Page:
In 1840 some 500,000 cubic feet of limestone were dug up from around these parts and carted off to London via the Chesterfield Canal, where it was used to build the houses of parliament - The Palace of Westminster.
A further 800,000 cubic feet were taken in 1902 for repair work - the original cut price job resulted in the stone being laid without due regard to its strata ('grain') and it started to crumble.
Although there are several old, quarries next to the canal, and the still in production, such as the Harry Croft quarry between the A57 and the canal, the source of the Palace of Westminter's limestone was in North Anston. It's not obvious where it was today as 170 years later it's partly overgrown, and partly built upon by private housing. Opposite the Cutler pub though is a clue: the street is called Quarry Lane.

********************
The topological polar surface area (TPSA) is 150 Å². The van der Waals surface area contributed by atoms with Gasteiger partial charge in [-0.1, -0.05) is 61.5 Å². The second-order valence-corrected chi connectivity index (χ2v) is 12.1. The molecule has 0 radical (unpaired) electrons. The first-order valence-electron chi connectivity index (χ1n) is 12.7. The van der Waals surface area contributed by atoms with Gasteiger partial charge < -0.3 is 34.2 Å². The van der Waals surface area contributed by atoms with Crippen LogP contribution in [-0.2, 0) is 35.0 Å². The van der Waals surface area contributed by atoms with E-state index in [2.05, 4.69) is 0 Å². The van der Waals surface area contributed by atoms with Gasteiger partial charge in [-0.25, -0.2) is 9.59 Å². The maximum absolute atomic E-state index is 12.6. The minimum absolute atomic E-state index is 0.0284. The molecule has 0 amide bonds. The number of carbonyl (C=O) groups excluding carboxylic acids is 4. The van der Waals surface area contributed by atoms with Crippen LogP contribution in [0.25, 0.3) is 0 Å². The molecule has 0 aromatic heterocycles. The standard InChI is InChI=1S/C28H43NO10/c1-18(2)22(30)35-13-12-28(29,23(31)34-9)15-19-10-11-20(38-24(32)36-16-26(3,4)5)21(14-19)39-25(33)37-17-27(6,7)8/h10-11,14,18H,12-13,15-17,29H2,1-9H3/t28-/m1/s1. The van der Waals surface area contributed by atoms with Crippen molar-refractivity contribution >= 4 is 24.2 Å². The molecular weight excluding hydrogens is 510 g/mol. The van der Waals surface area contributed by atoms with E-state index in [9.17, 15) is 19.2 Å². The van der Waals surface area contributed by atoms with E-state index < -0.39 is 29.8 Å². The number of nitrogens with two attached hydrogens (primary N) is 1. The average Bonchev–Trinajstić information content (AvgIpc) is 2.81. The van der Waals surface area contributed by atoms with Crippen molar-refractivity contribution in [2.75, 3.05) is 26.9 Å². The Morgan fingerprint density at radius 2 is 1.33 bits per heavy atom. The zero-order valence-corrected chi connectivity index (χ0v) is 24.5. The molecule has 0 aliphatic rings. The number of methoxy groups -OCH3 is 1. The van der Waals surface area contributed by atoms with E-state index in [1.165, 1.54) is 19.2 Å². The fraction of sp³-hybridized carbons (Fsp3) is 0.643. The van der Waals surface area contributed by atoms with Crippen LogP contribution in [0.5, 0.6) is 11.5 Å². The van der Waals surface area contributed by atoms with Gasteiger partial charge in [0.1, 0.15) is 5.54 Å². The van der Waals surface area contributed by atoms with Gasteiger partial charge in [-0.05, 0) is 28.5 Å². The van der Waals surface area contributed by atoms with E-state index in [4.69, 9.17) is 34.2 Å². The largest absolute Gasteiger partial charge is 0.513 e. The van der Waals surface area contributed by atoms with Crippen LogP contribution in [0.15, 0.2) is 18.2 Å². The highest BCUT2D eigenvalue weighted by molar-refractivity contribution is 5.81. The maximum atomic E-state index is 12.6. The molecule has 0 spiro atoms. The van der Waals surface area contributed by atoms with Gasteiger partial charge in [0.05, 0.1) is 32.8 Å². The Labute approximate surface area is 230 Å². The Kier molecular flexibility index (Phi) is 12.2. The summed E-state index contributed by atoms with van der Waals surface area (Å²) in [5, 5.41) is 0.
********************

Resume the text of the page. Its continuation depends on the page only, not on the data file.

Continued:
You can walk around a scar in the hillside covered with expensive private houses, in a space vacated by 500,000 cubic feet of limestone that is now the place where our politicians argue.
The canal and railway line lie a mile to the south of the quarry site, and the residents of South Anston had to endure 15 years of stone being hauled through there on the way to the canal, the river Trent, and by sea going ship to the Thames in London .
The canal next to Harry Croft quarry. Christine Richardson has written an interesting book on the subject, available from the Chesterfield Canal website.